“The great thing, if one can, is to stop regarding all the unpleasant things as interruptions of one’s ‘own’, or ‘real’ life. The truth is of course that what one calls the interruptions are precisely one’s real life – the life God is sending one day by day: what one calls one’s ‘real life’ is a phantom of one’s own imagination.”– C. S. Lewis
The Interrupted Life

What is “real life”?

I’ve heard this phrase with increasing frequency, and I’ve used it myself on occasion. Sometimes we mean offline vs online, or routine vs unexpected. Sometimes it’s paid work vs unpaid work, like my “real” job vs a hobby or game. Sometimes we even use this to refer to our Monday to Friday life vs our weekend life or our spiritual life.

This is an artificial and harmful distinction. As C. S. Lewis points out in a letter to a friend, “real life” is happening all around us, all the time, whether we want it to or not. Whether we’re at work or at home, creating or consuming, scrolling social media or skydiving, our lives are happening, our story is being written, and we are making active decisions all the time about what that life means for us and others.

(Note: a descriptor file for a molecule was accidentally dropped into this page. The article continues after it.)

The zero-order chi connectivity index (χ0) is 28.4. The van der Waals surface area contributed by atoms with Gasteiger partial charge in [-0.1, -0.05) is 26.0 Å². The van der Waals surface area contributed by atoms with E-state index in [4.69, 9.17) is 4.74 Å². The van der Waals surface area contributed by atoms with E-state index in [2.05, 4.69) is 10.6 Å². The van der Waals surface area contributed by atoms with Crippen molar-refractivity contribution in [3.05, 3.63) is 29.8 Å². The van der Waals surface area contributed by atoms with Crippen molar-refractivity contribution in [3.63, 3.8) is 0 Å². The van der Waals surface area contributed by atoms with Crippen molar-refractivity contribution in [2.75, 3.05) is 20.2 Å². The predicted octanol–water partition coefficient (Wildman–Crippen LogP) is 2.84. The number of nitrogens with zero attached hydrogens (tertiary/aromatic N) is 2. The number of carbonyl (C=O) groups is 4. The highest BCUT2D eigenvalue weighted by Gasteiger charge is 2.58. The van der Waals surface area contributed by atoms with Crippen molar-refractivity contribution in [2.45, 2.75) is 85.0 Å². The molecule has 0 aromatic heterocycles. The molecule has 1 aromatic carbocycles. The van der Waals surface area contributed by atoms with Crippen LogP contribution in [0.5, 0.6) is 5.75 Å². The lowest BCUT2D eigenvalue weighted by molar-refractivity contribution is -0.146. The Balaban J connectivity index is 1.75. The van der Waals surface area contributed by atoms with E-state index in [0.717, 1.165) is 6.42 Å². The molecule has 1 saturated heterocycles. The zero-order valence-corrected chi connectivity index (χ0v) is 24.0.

This has been a very hard month for me, for several reasons, and I’m struggling to get work done. There have been many interruptions, many painful distractions. This week I found myself longing to get back to “real life.”

Then I stopped and thought about what that meant. Actually, amidst the pain of tragic circumstances, of strained relationships and disappointment, this is life. I can rail against unwanted circumstances, I can try to use them as an excuse for hurtful behaviour or selfish choices, but I cannot deny that I am defining my real life right now. These events will shape me and my work, and my response to them will shape others. Do I look on them as inconvenient interruptions? Or do I acknowledge them as essential elements of the narrative of my life?

Jesus told a story once about a man hurt on the side of the road. Those who passed by probably weren’t malicious, probably never thought they were doing anything wrong, probably didn’t even remember the man on the side of the road. They were busy with “real life”—what they thought was real. But the one who stopped and showed mercy to the one in need realized his life was defined by the seemingly inconsequential choices around him.

There are no meaningless choices. Even what I eat for breakfast has an impact on the people who worked for that cereal company or that bakery. All is real. All is potentially sacred. There is no choice that doesn’t affect both you and someone else, whether positively or negatively. There is no choice divorced from “real life.” 

Let’s treat life, every moment, as meaningful, as real, as part of the defining narrative of our lives, whether long or short.

Let’s live in the interruptions, instead of around them.